A student of writing learns early on to avoid using the same word too many times in a paragraph. Thus when writing about food, we look for various words to describe taste.
For example, I could write, “The strawberries I picked yesterday at Berringer farm tasted exactly like I remember them.”
The second sentence would avoid saying, “After one bite the strawberries’ taste transported me……” Instead I might write, “After one bite the red berries flavor transported me to childhood, and I was ten again following my grandmother through row after row.” To avoid sounding clumsy, I would substitute red berry for strawberry, and change taste to flavor.
Having written about cooking and food here for tasting menu, and before that Phatduck, my old blog, for nearly 4 years, I used taste and flavor interchangeably to avoid this clumsy repetition in my writing. I did this without a thought to the true meaning of these two words. But the more I talk about food, and most importantly, listen to people more educated than me about food, I hear these words used with more exacting definition. It may seem like splitting hairs, but it’s important to understand the fundamental difference between taste and flavor.
Taste is physical. Taste is one of our 5 senses. It is a sensory function, in which receptors, or taste buds, found mostly on our tongue receive chemical information. This chemical stimuli received by our taste buds is transduced into electrical signals that are sent to the brain. Once in the brain these electric signals are interpreted into information which we use to gain perception.
We can only taste 5 things; bitter, sour, salty, sweet, umami.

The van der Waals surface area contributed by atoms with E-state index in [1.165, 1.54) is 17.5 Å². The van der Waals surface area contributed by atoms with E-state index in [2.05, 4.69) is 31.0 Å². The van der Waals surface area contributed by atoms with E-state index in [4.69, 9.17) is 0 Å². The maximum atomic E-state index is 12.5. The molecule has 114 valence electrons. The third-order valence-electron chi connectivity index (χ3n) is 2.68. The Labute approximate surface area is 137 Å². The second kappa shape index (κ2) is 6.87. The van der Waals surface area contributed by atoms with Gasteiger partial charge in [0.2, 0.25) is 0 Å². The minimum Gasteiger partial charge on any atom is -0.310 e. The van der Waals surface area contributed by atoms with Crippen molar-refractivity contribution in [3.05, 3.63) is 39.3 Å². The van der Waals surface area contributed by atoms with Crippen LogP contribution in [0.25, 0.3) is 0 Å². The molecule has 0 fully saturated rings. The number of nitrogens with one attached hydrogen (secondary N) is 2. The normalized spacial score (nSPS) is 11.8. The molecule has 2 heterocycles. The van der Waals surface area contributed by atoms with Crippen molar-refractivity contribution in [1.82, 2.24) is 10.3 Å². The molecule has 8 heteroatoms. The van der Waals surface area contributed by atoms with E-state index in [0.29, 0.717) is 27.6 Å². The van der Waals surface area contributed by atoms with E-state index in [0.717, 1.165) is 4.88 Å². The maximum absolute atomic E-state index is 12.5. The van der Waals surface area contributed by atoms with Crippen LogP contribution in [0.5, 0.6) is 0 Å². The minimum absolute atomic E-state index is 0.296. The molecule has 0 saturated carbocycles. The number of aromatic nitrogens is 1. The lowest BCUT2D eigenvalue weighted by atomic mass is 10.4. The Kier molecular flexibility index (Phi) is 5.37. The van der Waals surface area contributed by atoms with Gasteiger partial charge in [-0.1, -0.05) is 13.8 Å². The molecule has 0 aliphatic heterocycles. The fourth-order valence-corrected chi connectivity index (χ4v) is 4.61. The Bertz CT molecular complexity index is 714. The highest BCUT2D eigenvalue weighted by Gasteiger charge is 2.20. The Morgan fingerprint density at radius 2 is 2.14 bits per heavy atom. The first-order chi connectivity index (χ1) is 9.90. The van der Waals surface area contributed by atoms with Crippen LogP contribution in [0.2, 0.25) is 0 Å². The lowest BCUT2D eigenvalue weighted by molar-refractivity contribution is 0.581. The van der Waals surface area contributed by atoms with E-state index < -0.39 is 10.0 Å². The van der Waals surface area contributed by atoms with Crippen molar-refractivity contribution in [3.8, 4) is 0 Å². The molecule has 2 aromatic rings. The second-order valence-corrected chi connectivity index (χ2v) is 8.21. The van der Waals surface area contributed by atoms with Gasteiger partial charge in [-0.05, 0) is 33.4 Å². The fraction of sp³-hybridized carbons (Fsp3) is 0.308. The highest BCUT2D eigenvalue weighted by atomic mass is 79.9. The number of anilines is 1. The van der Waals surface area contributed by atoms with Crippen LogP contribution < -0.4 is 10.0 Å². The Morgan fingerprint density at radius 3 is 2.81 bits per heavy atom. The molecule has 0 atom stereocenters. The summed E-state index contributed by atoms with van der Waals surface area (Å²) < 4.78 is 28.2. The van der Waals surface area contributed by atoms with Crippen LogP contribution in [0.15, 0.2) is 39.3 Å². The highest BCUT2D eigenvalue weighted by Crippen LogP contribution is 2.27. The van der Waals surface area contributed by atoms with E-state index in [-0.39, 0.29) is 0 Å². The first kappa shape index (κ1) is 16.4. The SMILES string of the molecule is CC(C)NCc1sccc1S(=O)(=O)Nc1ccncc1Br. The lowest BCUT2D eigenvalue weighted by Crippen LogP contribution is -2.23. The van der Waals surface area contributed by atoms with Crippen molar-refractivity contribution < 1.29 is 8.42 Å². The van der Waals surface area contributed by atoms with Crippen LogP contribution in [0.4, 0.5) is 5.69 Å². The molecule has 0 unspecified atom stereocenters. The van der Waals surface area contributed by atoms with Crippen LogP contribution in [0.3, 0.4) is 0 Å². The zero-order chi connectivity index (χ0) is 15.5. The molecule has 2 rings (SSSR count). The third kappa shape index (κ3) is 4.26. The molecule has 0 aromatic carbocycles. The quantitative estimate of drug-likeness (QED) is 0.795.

Flavor however, is the combined perception of food using all information received from all five of our senses. During the process of eating, we use all five of our senses to receive physical information from food. Once in our brain, this information becomes the perception. Thus flavor is cognitive, meaning that the recognition of flavor happens post-sensory.
It would be logical, that because we put food in our mouth, the sensory receptor for taste, that taste is the sense we use the most in perceiving flavor. But instead we rely most heavily on our sense of smell. While our sense of taste can only give us 5 pieces of information about a food, our sense of smell can give us a seemingly limitless amount of information.
Both taste and smell receptors receive chemical information. Our sense of touch receives pressure, which is detected by nerve endings in our skin that respond to variations in pressure. The sense of sound is received by a membrane in our ears that vibrates in reaction to sound waves (our ear drum.) Our sense of sight depends on our eyes to detect electromagnetic waves of light, which is transduced into information that we use to interpret images.
Taste is a mere 5 pieces of information, but flavor is infinite. Taste is chemical, while flavor is a mental construct that doesn’t exist outside our mind.
We can grow as cooks if we think beyond taste and recognize how influenced flavor is by the stimulation of all five of the senses. We can remember this not only when creating a dish, but when reproducing it on the line night after night. If a crisp element becomes soggy from improper storage, aural sensation will be diminished, and the crunch that makes the dish exciting will be missing. Without the increased stimulation of our sense of sound, the flavor of that particular dish isn’t as exciting. The diner may never know that they were missing this crunchy stimuli, but they will recognize better flavor, which we know we can manipulate by understanding how food stimulates all five senses.
Likewise, hot food tends to release more aroma, increasing the amount of odor compounds our nose detects, thus increasing the perception of flavor. So taking the proper steps to ensure that the food arives at the table hot, not just warm, will ensure that we excite the nose as well as we can.
When we practice our craft as cooks, particularly working on a line, it’s easy to become isolated from fact that the process of cooking is only half of an equation. Another person, a seeing, feeling, hearing, smelling, tasting body awaits our product, prepared to begin their own individual process of flavor perception.